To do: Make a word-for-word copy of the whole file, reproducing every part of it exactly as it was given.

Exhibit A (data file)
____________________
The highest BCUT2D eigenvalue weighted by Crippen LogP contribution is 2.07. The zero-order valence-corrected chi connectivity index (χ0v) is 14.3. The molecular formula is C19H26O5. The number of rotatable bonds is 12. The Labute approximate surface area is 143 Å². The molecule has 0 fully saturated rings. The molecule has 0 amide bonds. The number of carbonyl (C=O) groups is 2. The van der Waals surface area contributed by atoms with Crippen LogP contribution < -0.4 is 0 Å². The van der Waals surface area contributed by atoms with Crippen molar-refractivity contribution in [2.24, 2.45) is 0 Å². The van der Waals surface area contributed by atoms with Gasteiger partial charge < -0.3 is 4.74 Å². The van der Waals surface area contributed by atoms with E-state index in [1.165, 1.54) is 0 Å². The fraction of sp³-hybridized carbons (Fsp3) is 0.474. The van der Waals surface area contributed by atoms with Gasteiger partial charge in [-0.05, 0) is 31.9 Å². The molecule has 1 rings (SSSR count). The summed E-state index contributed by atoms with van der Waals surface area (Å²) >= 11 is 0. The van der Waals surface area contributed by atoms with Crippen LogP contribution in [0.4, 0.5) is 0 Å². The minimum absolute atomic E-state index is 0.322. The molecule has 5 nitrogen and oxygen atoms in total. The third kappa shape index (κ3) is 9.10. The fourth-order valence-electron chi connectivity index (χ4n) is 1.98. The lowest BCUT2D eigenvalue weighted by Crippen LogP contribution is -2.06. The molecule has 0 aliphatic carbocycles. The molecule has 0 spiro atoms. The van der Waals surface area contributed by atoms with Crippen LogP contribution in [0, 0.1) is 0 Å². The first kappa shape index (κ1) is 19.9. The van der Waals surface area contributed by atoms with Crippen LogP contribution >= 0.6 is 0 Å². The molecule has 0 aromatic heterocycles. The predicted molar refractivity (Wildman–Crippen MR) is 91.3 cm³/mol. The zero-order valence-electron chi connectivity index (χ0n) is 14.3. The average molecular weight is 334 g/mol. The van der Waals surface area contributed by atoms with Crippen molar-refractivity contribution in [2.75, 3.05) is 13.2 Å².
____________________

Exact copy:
The highest BCUT2D eigenvalue weighted by Crippen LogP contribution is 2.07. The zero-order valence-corrected chi connectivity index (χ0v) is 14.3. The molecular formula is C19H26O5. The number of rotatable bonds is 12. The Labute approximate surface area is 143 Å². The molecule has 0 fully saturated rings. The molecule has 0 amide bonds. The number of carbonyl (C=O) groups is 2. The van der Waals surface area contributed by atoms with Crippen LogP contribution < -0.4 is 0 Å². The van der Waals surface area contributed by atoms with Crippen molar-refractivity contribution in [2.24, 2.45) is 0 Å². The van der Waals surface area contributed by atoms with Gasteiger partial charge < -0.3 is 4.74 Å². The van der Waals surface area contributed by atoms with E-state index in [1.165, 1.54) is 0 Å². The fraction of sp³-hybridized carbons (Fsp3) is 0.474. The van der Waals surface area contributed by atoms with Gasteiger partial charge in [-0.05, 0) is 31.9 Å². The molecule has 1 rings (SSSR count). The summed E-state index contributed by atoms with van der Waals surface area (Å²) >= 11 is 0. The van der Waals surface area contributed by atoms with Crippen LogP contribution in [0.4, 0.5) is 0 Å². The minimum absolute atomic E-state index is 0.322. The molecule has 5 nitrogen and oxygen atoms in total. The third kappa shape index (κ3) is 9.10. The fourth-order valence-electron chi connectivity index (χ4n) is 1.98. The lowest BCUT2D eigenvalue weighted by Crippen LogP contribution is -2.06. The molecule has 0 aliphatic carbocycles. The molecule has 0 spiro atoms. The van der Waals surface area contributed by atoms with Crippen LogP contribution in [0, 0.1) is 0 Å². The first kappa shape index (κ1) is 19.9. The van der Waals surface area contributed by atoms with Crippen LogP contribution >= 0.6 is 0 Å². The molecule has 0 aromatic heterocycles. The predicted molar refractivity (Wildman–Crippen MR) is 91.3 cm³/mol. The zero-order valence-electron chi connectivity index (χ0n) is 14.3. The average molecular weight is 334 g/mol. The van der Waals surface area contributed by atoms with Crippen molar-refractivity contribution in [2.75, 3.05) is 13.2 Å².